Now, it looks like Ricky's days with the Dolphins are numbered. This could potentially impact how much the team tries to retain Brown as the Dolphins' backfield in 2011 could look very different than he has in recent years.
Acquired from the Kansas City Chiefs for a fifth-round pick in 2009, Thigpen spent most of this past season as the Dolphins' third-string quarterback. He appeared in five games, including one start when start Chad Henne was injured, and finished the season with 435 yards, two touchdowns and two interceptions.
Thigpen was a fan favorite in 2010, primarily because he wasn't Chad Henne. Dolphins fans were so frustrated with the quarterback play of Henne that they desperately wanted anything else, which happened to be Thigpen.
When given the opportunity, Thigpen was fairly inconsistent, struggling mightily in his lone start against the Bears. He showed off his mobility as a runner but was actually sacked twice as often per passing attempt compared to Henne and his accuracy was sub-par.
As of now, it seems likely Thigpen will move on and look for a chance to compete for a starting or No. 2 job elsewhere in 2011. If the Dolphins liked Thigpen as a potential starter, they surely would have gone to him sooner than they did in 2010.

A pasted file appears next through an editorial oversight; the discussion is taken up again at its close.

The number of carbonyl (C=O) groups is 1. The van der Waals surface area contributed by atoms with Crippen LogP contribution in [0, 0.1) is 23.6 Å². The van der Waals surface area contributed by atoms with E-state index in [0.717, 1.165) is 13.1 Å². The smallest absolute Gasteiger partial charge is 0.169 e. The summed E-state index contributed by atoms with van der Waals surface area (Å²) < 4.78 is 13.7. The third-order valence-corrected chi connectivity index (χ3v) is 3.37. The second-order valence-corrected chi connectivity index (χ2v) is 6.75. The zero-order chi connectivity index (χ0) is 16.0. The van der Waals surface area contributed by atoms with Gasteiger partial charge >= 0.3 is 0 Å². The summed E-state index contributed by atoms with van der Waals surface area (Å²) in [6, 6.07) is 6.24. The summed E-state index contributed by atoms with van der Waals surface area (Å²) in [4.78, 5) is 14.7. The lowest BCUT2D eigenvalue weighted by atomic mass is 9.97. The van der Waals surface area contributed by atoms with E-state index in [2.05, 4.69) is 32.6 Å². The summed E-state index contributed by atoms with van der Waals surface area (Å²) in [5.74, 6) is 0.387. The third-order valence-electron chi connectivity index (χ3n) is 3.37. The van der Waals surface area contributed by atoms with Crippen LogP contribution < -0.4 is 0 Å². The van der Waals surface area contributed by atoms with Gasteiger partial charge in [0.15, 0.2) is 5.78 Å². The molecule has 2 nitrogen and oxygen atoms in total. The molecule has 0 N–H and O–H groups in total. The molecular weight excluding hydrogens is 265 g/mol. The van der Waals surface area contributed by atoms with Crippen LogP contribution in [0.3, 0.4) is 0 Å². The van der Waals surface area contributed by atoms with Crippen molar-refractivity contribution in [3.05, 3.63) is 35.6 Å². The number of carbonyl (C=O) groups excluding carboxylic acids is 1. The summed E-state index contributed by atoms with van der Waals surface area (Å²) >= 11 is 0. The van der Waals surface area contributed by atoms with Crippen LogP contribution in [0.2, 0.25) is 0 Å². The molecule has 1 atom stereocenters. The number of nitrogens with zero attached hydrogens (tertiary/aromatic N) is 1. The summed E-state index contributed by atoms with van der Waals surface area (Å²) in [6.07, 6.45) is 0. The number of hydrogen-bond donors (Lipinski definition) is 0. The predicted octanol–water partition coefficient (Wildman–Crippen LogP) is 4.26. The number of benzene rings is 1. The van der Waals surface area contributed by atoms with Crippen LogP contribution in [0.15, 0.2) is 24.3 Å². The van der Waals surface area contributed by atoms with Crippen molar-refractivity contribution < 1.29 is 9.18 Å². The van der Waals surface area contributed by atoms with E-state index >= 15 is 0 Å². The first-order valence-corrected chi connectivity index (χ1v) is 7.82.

One thing that could make things interesting is if Brad Childress were to become the Dolphins' offensive coordinator. Childress was the head coach in Minnesota when the Vikings drafted Thigpen in 2007, and he was reportedly furious when the Chiefs claimed him off waivers when the Vikings tried to sneak him to the practice squad.
If Childress is hired and is a big enough Thigpen fan, he could put in his two cents for potentially re-signing Thigpen. Neither thing is a guarantee though, and if I had to guess, I'd say he won't be a Dolphin in 2011.
It took four years, but Paul Soliai finally became the dominant nose tackle Cam Cameron and Randy Mueller thought he could be when they drafted the 365lbs behemoth out of Utah in 2007.
Forced into a full-time starting role in 2010 when Jared Odrick went down for the season and Randy Starks moved back to defensive end, Soliai blossomed as one of the top run-stuffing nose tackles in the game.
In 16 games (14 starts), Soliai set career highs in tackles (39), sacks (two) and pass deflections (two).